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  • $\begingroup$ Well, the thing is that objects are animated based on the polygons centers of another object, which has an ocean modifier. So it seems that the workaround of calculating positions won´t work as long as you can only access mesh data from the actual frame. So I guess that it´s impossible right now to do this type of things with AN. $\endgroup$ – Jorge Losilla Martínez Nov 25 '15 at 11:16
  • $\begingroup$ Hm yes. It is impossible to do this in one step. In theory you can bake the object positions into keyframes in the first step and then use object transforms input nodes to get the velocity in a second step.... $\endgroup$ – Jacques Lucke Nov 25 '15 at 11:20
  • $\begingroup$ It seems that could work. I´ll give it a try. Is there any plans to implement this on the near future or is it technically complicated? $\endgroup$ – Jorge Losilla Martínez Nov 25 '15 at 11:22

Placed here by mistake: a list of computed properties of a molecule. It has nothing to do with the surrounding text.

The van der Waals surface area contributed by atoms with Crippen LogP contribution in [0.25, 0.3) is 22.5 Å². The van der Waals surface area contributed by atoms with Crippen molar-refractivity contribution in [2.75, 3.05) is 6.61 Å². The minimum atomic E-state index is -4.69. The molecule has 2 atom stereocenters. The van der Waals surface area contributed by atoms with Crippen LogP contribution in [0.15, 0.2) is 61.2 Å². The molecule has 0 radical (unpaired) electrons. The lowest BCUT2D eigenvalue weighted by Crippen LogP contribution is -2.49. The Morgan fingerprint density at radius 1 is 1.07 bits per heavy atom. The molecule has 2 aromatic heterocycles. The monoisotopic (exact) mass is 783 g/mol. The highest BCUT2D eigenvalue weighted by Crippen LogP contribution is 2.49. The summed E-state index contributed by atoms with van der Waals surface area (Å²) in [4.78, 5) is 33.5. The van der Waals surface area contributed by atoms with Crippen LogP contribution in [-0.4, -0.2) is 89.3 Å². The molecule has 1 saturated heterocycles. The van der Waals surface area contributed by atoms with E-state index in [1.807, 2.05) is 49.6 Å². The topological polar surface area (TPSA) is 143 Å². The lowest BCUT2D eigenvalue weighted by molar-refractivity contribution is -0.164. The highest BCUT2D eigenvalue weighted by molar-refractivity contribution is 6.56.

• $\begingroup$ It is very complicated to get the mesh in a different frame. I don't think that this will happen. $\endgroup$ – Jacques Lucke Nov 25 '15 at 11:24
  • $\begingroup$ The other possible approach is to use the data baked by the Ocean modfifer. But the thing is that this data is stored on .exr format with one image per frame so I guess that this difficult the task even, because you have to load a different .exr file for each frame calculation and after that you have to figure out which pixel you have to take into account to calculate the displacement of each object. Or even worse you have to calculate a mean average amongst the nearest pixels to determine the height, which is now away far from my skills. So I guess that this project should be abandoned. $\endgroup$ – Jorge Losilla Martínez Nov 26 '15 at 8:25
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I think the answer of Jacques Lucke is the right one for the precise question. So maybe should consider answered.

However, in further comments you say that the particular case is a mesh poly center deformed with modifiers etc. So indirect deformation or simulation, where we do not have all frames stored somewhere. Kind of the extreme opposite case of a simple animation.